Progress in Weight Loss Steel: Body Structures Keep the Slimming Trend Going
WorldAutoSteel has, over the past decade, made significant investments in the automotive market in a series of light weighting projects. The last of these, ULSAB-AVC, was reported to the global automotive industry in 2002.
These concept solutions achieved 25% or greater vehicle body structure weight reduction through the applications of Advanced High-Strength Steels, while adhering to crash safety and stiffness design requirements. Moreover, the solutions came at no system cost increase to manufacturers.
These programmes set the strategic vision for automotive steel and, since then, we have been working with the automotive industry to achieve these results in production vehicles.
We can measure progress, however, through data drawn from the A2MAC1 teardown database that compares body structure weight as a proportion of gross vehicle weight (GVW) for over 100 production vehicles:
Of the steel vehicles within this data base, evaluated at the time we released the ULSAB-AVC project in 2002, a typical steel body structure represented about 20% of the GVW.
Steel vehicles launched since that time have shown marked reductions in mass.
Looking at the top 10 steel body Looking at the top 10 steel body structures, we see a significant improvement as Advance High-Strength Steel solutions have been deployed in these vehicles.
Average body structure mass of the 10 best steel intensive vehicles has been reduced by 21% over the 2002 average vehicle.
When comparing these results to When comparing these results to the exclusively all-aluminium body structures within this database (the gray line), we see that automotive manufacturers have been able to narrow the gap between steel and all-aluminium designs from 28% in 2002 to just 9% in 2008, compared to the top 10 best executions of Advanced High-Strength Steel.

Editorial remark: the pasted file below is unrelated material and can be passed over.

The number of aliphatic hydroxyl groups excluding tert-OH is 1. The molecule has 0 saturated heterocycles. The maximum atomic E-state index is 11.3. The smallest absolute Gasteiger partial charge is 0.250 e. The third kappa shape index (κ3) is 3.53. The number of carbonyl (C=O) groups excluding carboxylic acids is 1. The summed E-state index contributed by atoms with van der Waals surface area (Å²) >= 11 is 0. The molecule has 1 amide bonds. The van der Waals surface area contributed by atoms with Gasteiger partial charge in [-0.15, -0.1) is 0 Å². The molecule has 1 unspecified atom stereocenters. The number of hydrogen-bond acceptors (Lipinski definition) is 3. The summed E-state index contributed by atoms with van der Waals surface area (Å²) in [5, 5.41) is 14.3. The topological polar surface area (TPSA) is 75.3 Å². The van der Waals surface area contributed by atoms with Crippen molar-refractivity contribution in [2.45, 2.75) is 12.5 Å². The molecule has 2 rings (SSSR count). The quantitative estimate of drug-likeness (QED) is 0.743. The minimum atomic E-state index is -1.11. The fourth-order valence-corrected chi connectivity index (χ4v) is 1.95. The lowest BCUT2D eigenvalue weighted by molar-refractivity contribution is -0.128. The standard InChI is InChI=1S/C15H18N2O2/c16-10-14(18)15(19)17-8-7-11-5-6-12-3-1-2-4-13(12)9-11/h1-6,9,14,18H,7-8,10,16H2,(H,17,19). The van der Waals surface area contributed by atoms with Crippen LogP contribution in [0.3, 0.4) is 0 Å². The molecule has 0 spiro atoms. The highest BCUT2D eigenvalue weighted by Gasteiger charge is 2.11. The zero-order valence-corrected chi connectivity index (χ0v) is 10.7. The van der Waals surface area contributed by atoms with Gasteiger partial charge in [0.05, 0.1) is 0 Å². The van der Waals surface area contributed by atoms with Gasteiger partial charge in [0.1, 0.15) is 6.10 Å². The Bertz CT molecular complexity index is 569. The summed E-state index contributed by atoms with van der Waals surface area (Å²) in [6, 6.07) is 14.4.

The ULSAB-AVC concepts shifted vehicle material content from a majority conventional (mild) steel to 80% Advanced High-Strength Steels. This data shows that since then, automakers have implemented Advanced High-Strength Steels across a broad range of vehicle segments. In automaker press releases, they’ve claimed as much as 50 percent AHSS and attributed its use to vehicle weight reduction.
Consequently we’ve seen a great deal of growth in the Advanced High-Strength Steel market. A Ducker study conducted in North America reflects this increase in AHSS usage. As you can see here, the study data shows the dramatic upward trend for Advanced High-Strength Steel content in vehicles and what is anticipated out to the year 2020. As a result, additional progress in mass reduction is anticipated in production vehicles as this technology is fully deployed. From 2002 and 2008, steel companies worked with OEM customers to implement the technology demonstrated in ULSAB-AVC, but we have no intention of slowing down the development of new ways to increase efficiency. In 2008 we began our fifth global auto steel research programme, FutureSteelVehicle. This programme targets future challenges to materials selection in the automotive market and is further evidence of the steel industry’s commitment to solutions that benefit the environment, automakers and end consumers. It represents our continued focus on being a proactive partner with our customers to deliver technologies that help address the many challenges in delivering lighter, safer, greener vehicles. And we believe, this programme will set the strategic vision for automotive steel for the coming decade.